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Tuesday, January 18, 2022

‘My First Hookah’ is not real but there are plenty of dangerous children’s toys, experts warn

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Child psychologists warn some toys available online could develop “harmful” habits in children, urging for further parental control. 

A fake ‘Hookah’ toy that went viral online prompted health experts to raise awareness on the adverse impact of some toys on the behaviour of children.

Earlier this week, social media was flooded with a post of a coloured hookah toy marketed at three-year-olds dubbed “My First Hookah”, triggering outrage with some demanding retailers remove the toy from the racks.

As the post made the rounds, it soon appeared that the image was a mere meme created  digital artist Adam Padilla, known as ‘Adam the Creator’ on Twitter. The prankster also posted similar “My First Vape” toys back in 2017.

 

Despite this being a prank, experts believe it could have an adverse impact on children.

“Some smoking toys are also advertised as ‘pranks’ or novelty items. As these items are mostly available online and with today’s increased online exposure, children shouldn’t have access to purchase or view such items online, so greater parental monitoring is advised,” Senior Clinical Psychologist at Mind Institute Qatar, Mr. Jalil Kotadia said in a statement to Doha News.

“The exposure of these toys would desensitise children to the negative idea of smoking and harmful substances”.

Read also: Should nations follow New Zealand in banning cigarettes for next generation?

On Amazon for instance, a “fake cigarette novelty toy” is available for purchase, providing children with the ability to pretend to be smoking real cigarettes. Kotadia warned this could develop dangerous smoking habits in children in the long-term.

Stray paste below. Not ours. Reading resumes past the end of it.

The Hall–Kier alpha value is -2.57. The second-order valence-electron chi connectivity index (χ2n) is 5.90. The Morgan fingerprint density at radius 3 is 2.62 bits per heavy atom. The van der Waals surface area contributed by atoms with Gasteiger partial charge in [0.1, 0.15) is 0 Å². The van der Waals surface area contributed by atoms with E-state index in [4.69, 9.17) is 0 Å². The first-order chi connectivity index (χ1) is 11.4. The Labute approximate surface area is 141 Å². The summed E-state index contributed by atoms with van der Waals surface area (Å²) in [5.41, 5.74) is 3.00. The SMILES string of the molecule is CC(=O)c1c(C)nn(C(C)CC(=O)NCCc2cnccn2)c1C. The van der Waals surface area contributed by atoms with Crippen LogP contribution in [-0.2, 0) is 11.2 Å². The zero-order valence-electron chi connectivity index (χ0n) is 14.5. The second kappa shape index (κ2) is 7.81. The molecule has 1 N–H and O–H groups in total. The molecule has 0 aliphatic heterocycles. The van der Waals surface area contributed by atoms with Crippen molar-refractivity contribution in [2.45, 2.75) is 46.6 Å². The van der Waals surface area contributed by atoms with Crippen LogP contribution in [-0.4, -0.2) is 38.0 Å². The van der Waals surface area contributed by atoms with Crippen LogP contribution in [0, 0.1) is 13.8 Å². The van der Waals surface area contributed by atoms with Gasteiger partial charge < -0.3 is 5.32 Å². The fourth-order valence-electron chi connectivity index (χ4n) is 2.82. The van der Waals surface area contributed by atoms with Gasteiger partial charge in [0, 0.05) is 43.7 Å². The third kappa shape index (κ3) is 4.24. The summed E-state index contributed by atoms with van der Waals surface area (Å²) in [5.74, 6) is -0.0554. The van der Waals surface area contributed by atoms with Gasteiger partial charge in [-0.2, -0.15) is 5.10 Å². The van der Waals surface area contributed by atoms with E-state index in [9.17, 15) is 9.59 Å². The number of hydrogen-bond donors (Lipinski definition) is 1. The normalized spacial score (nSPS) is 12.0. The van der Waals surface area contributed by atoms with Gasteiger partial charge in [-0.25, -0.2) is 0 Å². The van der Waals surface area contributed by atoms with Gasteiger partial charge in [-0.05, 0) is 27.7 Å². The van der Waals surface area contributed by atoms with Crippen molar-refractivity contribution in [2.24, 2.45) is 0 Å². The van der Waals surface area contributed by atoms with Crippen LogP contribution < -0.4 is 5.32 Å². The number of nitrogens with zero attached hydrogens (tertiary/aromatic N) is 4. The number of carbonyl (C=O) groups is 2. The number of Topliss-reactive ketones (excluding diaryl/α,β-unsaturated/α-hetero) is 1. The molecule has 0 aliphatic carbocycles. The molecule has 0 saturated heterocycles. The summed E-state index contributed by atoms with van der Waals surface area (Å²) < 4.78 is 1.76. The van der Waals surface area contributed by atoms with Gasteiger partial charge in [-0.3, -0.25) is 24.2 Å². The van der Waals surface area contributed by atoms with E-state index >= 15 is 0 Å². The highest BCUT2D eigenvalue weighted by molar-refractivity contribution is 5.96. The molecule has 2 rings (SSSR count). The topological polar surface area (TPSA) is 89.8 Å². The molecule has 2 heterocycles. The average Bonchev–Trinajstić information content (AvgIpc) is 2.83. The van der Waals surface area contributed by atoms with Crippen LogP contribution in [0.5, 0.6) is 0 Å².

While some of the products on Amazon clarified they were “intended for adult novelty use only,” many other purchasable items did not provide such warnings. 

In Qatar, no such toy smoking products are available for purchase, however, toy guns are a common scene.

Do toy guns lead to real-life violence? 

Child psychologists have long-warned of the impact of toy guns on children. While many associate such toys with violence and aggression, some specialists say that this connection could be irrelevant.

“The debate on whether gun toys lead to later violence has been going on for years among parents, educators and child health experts,” said Mind Institute Psychologist Yara Ayache.

“In fact, it has been shown that toy weapon play can rather alleviate preexisting aggressive tendencies and teach kids to calm themselves down in real-life situations. It is important to note that the act of pretending to be aggressive is not equivalent to being aggressive, nor is it a future indicator of future aggression,” the specialist noted.

In the wake of calls to ban toys associated with violence and aggression, Ayache pointed out that “kids are resourceful and creative, so even taking away the toy guns will probably just result in them creating a makeshift gun from anything else they can find.”

For this reason, she advised parents not to ban toy guns “as it can send the message that holding a plastic toy could make you a dangerous person and therefore make it even more desirable.”

Studies show that childhood games have a life-shaping role in the development and growth of children.

However, The Toy Association argued that “toys themselves do not promote aggressive behaviour.”

In a 2020 statement, the association supported its argument with a quote by Jeffrey Goldstein, PhD, author, and professor of Media and Communication at the University of Utrecht in The Netherlands, who said that “(toys) give form to behaviour by stimulating play, but they do not motivate aggressive behaviour.

“Toys are the intermediary between the child and the world in which he/she lives. The family environment – far more than the toy itself – is the decisive factor in a child’s character. How a parent behaves toward a child has much more influence than a toy.”

Mind Institute’s psychologist concluded that “there is no direct evidence showing that kids who play with guns are more aggressive.”

For this reason, it is recommended that parents set some ground rules when allowing children to play with toy guns. “For example, it is important to explain to your child that some people do not like to have pretend guns pointed at them,” Ayache advised.

Also parents play a major role in identifying violence tendencies in their kids in early stages through “warning signs that are indicators of a larger problem, such as acting aggressively when not playing or threatening to shoot people when angry.”

In such instances, guardians are responsible for educating and guiding their children to distinguish between gun toys and real guns, Ayache added.

“Parents are also responsible for helping their children express their thoughts and feelings in order to help put things into the right perspective in order to explain why violent behaviour is not appropriate.”


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